July 23, 2021
By: Katie Clancy
Gov. Pritzker announced his reelection campaign with a disingenuous video that included Southern Illinoisans. I say disingenuous because, despite their prominent placement, these hand-picked stars don’t represent the majority of downstate voters.
In 2018, sixty percent of downstate voters rejected JB Pritzker by casting their ballot for a different candidate for Governor. Then in 2020, after two years of raising taxes and buddying up with Mike Madigan, an overwhelming majority of 67% rejected Pritzker’s cornerstone policy issue, the Tax Hike Amendment.
And things have only gotten worse for Pritzker since then. According to a poll conducted by 1892 Polling, 51% of voters outside of Chicago and the collar counties have an unfavorable impression of Governor Pritzker, while only 32% have a favorable impression.
This rejection of Gov. Pritzker is driven by opposition to his progressive policy agenda and his Chicago-size-fits-all governing model.
Gov. Pritzker has aggressively tried to fulfill his promise to make Illinois the “most progressive state in the nation.” But, unfortunately, from promoting unlimited abortion rights to injecting politics into classrooms, Pritzker has doubled down on a progressive policy agenda that is contrary to Southern Illinois values.
To take just one example, 78% of downstate voters have a favorable view of the police, according to that same survey from 1892 Polling. Yet, one of Pritzker’s cornerstone reelection issues is legislation he championed which critics say will defund the police.
On the economic front, Pritzker’s war on coal would shutter every coal plant costing Southern Illinois hundreds of good-paying jobs.
High gas prices are particularly painful for rural families who drive greater distances to and from work and town. Despite this, Gov. Pritzker pushed through 19 tax and fee hikes in his first year, including a doubling of the gas tax, which will in part fund Chicago mass transit projects. Drivers in Madison or St. Clair counties feel this pain every day when they pay between $3.30 to $3.35 a gallon for gas, while their friends in Missouri are paying $2.87.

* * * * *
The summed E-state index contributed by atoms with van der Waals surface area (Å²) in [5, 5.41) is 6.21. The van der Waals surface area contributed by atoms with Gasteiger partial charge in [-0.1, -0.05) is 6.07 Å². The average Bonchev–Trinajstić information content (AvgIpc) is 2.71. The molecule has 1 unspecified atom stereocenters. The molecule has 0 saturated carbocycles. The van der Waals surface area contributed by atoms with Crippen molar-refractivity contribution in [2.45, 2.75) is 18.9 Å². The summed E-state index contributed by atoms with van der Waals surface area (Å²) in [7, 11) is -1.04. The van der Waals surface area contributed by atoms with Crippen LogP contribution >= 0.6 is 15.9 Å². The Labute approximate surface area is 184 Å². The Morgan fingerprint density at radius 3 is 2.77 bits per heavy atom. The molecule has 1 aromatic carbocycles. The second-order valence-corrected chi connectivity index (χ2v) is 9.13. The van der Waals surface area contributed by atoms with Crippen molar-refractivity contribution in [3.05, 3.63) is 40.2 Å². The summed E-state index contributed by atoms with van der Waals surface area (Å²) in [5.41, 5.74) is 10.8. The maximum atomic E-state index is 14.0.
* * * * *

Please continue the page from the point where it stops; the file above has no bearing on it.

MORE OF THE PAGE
Pritzker’s refusal to reform government pensions or provide property tax relief is painful for Metro-East families who pay $1,200 more in property taxes on a per capita basis than their neighbors in Missouri.
One of Illinois’ strengths is its economic and regional diversity. Yet, instead of embracing this diversity through a regional approach and bipartisan compromises, Pritzker has pursued a Chicago-size-fits-all governing model that treats Southern Illinois communities the same as the Chicago Loop.
Pritzker pushed through a minimum wage hike that ignored bipartisan pleas for slower regional implementation that would have given a cushion to downstate manufacturers where the cost of living is drastically different from Chicago.
Faced with the COVID pandemic, Pritzker used his emergency powers to force uniform lockdowns across the State. He refused to listen to the downstate voices calling for flexible measures to consider the population density differences between rural farm towns and population centers like Pritzker’s own Gold Coast neighborhood.
Illinois is more than just Chicago. Families who live in Madison County have different economic needs and values than those that live on Chicago’s Mag Mile.
A governor for all Illinoisans would balance these economic and cultural differences and celebrate the State’s regional diversity. Three years in office has shown that Chicago’s Governor JB Pritzker doesn’t care for Southern Illinois values or priorities. Don’t let his misleading campaign ads convince you otherwise.